oh, yeah he loves the music! but why should everyone else have to be subjected to his boombox on wheels? don't people who
    prefer peace and quiet have a right to that as well? it's all about respecting others as well.

    "good manners are the lubrication of a civilized society".

    agreed music is a necessity. perhaps not 96 decibels plus all the time. and visual art. (it's a right brain thing!)
  9.  
    I like loud music, but i prefer my choice rather than listening to someone elses thru the walls. Plus my neighbours don't dig wire, autechre or fennesz so its headphones for me, and plenty of gigs to exercise my ears. I need a good dose of peace and quiet too and i'm lucky to live somewhere with plenty of it..
  10.  
    I oft get woken up late at night by kidz going home after a late night at the bar or club, (which close here at 2:00 a.m I think),their bass 'shakin' the building' plus I live on a trailer park right next to the railroad track, so slumbering in the afternoon is a no no.
    ahhhhh peace and quiet, where art thou?
  11.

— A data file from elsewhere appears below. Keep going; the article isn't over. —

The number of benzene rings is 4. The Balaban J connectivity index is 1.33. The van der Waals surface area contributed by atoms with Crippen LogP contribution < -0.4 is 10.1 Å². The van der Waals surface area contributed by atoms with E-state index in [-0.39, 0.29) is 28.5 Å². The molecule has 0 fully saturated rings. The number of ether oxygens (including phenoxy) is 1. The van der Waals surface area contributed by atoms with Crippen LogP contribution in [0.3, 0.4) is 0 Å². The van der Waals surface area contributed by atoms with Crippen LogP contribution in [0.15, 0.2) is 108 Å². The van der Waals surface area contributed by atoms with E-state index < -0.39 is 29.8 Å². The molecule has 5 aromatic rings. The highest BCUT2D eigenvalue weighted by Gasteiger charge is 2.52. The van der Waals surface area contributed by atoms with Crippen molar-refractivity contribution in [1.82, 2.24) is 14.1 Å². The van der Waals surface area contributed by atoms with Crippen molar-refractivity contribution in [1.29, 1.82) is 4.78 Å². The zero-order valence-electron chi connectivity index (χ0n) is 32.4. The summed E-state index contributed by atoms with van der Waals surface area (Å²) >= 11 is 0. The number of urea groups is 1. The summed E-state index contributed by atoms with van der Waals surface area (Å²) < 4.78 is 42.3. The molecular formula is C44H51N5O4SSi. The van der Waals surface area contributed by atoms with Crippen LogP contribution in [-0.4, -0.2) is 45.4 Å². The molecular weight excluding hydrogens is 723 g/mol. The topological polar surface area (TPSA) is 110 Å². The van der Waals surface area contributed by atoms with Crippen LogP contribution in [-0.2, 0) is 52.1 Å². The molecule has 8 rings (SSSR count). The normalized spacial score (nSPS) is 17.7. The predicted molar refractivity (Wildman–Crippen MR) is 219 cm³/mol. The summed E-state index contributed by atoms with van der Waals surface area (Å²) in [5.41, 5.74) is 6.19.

If you want good manners then have good manners yourself. My neighbours have assaulted me, slandered me, tried and failed to intimidate me, are racist idiots and moral hypocrites and drug addled buffoons. As such I'm not really bothered if I upset them by listening to music.
  12.  
    We seem to have strayed slightly from the path here - the thread is actually about which bands/singers we thought might have been influenced by Wire - anyone care to step back on the pathway and get the thread back to where it should be?
  13.  
    Okay, how about Echo and the Bunnymen?

    Big chunks of 'Heaven Up Here' could have been lifted directly from '154'
  14.  
    I don't really see that but HUH is my favourite Bunnymen album overall.
  15.  
    Must admit that I can't personally see any sign of a 154 influence on the Bunneymen's 'Heaven Up Here'
  16.